(Andrew Bulin) #7

Agreed. When you consider quantum mechanics, we are already stepping outside of the laws of space time as we understand them in our universe. For multiverse theories, there needs to be something outside of our known laws of physics to pump out universes of different variations. I think even from a materialistic/naturalist worldview, the argument is unsound.


(Isaiah J. Armstrong) #8

someone else had a similar question here that I think will be helpful:


(chandra kishore sardar) #9

Wow!! Thanks for your incredible response. It helps a lot.


(chandra kishore sardar) #10

:ok_hand::ok_hand::ok_hand:very profound !!


(Adam Leis) #11

This could be useful to the conversation. Dr. William Lane Craig covers God’s Relationship to Time in his Defenders class and has done extensive work on the topic.


(Earnest Nadeem) #12

It’s very simple,
Just as by drinking or using water, we do not become water.
Association with time or anything does not reduce God to the limitations of that thing.
Even when Jesus touched a leper, he did not get leporasy but the leper was cleanser and healed


(Sarah Abigail Kuriakos) #13

You’ve presented some interesting ideas here, but just so you know, God doesn’t need anything. It’s says in the book of Acts,

He is the God who made the world and everything in it. Since he is Lord of heaven and earth, he doesn’t live in man-made temples, and human hands can’t serve his needs—for he has no needs. He himself gives life and breath to everything, and he satisfies every need. ~ Acts 17:24-25, NLT.

So when He created the universe and time, He did it miraculously, outside the constraints of time. And no one knows how He did it. That’s one of the great mysteries that we may be able to ask Him about once we get to Heaven.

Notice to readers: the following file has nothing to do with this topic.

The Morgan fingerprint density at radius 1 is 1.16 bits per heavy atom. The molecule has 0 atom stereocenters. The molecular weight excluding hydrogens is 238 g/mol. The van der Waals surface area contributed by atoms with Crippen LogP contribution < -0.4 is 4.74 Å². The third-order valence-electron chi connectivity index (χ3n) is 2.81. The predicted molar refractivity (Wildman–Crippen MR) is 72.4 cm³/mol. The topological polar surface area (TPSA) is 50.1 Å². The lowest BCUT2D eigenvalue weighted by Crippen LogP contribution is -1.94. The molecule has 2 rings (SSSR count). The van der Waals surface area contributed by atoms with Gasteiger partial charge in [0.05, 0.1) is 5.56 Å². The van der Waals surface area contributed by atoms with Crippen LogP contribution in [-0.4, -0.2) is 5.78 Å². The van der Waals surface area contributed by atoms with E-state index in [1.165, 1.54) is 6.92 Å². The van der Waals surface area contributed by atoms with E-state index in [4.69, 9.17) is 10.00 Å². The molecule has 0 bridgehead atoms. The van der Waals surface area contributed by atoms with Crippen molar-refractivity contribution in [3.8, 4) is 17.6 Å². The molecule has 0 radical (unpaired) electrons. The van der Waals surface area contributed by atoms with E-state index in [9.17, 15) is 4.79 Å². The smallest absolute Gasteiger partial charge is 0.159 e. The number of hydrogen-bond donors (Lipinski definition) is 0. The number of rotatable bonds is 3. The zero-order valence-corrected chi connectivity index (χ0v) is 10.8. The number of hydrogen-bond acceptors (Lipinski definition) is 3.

I hope this helps! I love thinking about interesting and deep ideas like this!


(Mark Gilliam) #14

The logic in Narendra’s statement is faulty and confusing. I am going to attempt to explain using the assumption that Narendra is posting about the Christian God.

First, does action have to be a function of time? Does what God did before time (creation) not constitute an action? Would God the Father loving God the Son and loving God the Holy Spirit not constitute action? The Bible seems to be silent about what specific things occurred before creation, but we can deduce that the Persons were active in relationship before creation. I think the Godhead was active.

Second, why is it valid to limit God to being only a part of time Himself in order to create anything? If God is God He can pretty much do anything He wants, when He wants, etc. with the exception that God cannot do anything against His holy nature. Who are we to tell God in what condition He must be in to create?

Third, for God not to be eternal then He must be caused. Who then caused Him and wouldn’t who ever caused Him be God and start the whole argument over? It gets a little crazy here.

Fourth, there is no contradiction with God acting in time and being an eternal Being.

The fact that we can’t grasp or reconcile a concept or an idea does not make the concept or idea false.

God does not fit into a box.

Therefore, I reject both the parts and the whole of the post.

What about this. Time is a subset of eternity. Then you have no problem with God existing in both.